In conjunction with the Genome exhibit, there will be monthly issues forums by experts discussing a wide range of topics related to genetics, health, agriculture and more.
MSC OPAS will present the Martha Graham Company performing their signature ballet “Appalachian Spring” with members of Brazos Valley Symphony providing the music on October 23. Janet Eilber, artistic director of Martha Graham Company, discusses modern dance, their acclaimed ballet, and why the Company is excited to perform in the Brazos Valley.
Who is Martha Graham? Why is your company named after her?
“Martha Graham was one of the pioneers of modern dance and is recognized as one of the greatest artists of the 20th century. Her radical new stlye of dance in the 1930s used socially infused subjects and emotional themes paired with a powerful, risk-taking physicality. She developed contemporary dance as an American art form, which the nation has since shared with the world.”
Martha Graham started her company in 1926 with a group of young women who had been drawn to her creative work. They began teaching this new style, which eventually evolved into the Martha Graham School, now the oldest school of modern dance in the world.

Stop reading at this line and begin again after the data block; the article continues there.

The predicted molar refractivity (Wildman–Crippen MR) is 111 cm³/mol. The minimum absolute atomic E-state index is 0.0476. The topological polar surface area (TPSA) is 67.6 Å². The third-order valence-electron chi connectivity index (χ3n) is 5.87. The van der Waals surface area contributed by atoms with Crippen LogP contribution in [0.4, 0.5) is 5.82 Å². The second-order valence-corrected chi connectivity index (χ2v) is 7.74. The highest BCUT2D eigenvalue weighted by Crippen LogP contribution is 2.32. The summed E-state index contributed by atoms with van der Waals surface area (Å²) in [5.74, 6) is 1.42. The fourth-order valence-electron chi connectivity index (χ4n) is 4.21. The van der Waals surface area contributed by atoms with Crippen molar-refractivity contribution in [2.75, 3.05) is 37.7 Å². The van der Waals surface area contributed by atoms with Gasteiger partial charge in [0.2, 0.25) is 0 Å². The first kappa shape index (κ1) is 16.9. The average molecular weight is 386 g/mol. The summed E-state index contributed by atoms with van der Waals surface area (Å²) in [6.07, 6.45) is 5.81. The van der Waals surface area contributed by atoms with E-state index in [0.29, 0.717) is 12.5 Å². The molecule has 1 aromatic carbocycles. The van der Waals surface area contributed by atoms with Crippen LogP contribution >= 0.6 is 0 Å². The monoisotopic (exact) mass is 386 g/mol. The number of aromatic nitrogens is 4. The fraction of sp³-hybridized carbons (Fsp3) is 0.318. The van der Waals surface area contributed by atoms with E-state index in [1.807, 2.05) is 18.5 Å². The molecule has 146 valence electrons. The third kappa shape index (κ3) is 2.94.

Did Martha Graham create any new techniques of dance?
“Yes, she created a style of movement that is based on natural body language. It’s very expressive type of dance. The Graham technique includes Graham’s famous discovery – the contraction and the release, which are the driving movements behind all of Graham’s choreography.”
From acclaimed musical artists to sampling steaks, wine and more, when the 6th annual Texas Reds Festival takes over the streets of Downtown Bryan on October 12-13, there will be something for every age and every interest.
Artists and other vendors will join Downtown merchants for unique shopping while the Children’s Museum of Brazos Valley will provide a Kids Zone with games and activities for the youngest festival goers. Kid Zone attractions will be $1 for individual tickets or unlimited game wristbands are $8 in advance or $10 at the gate.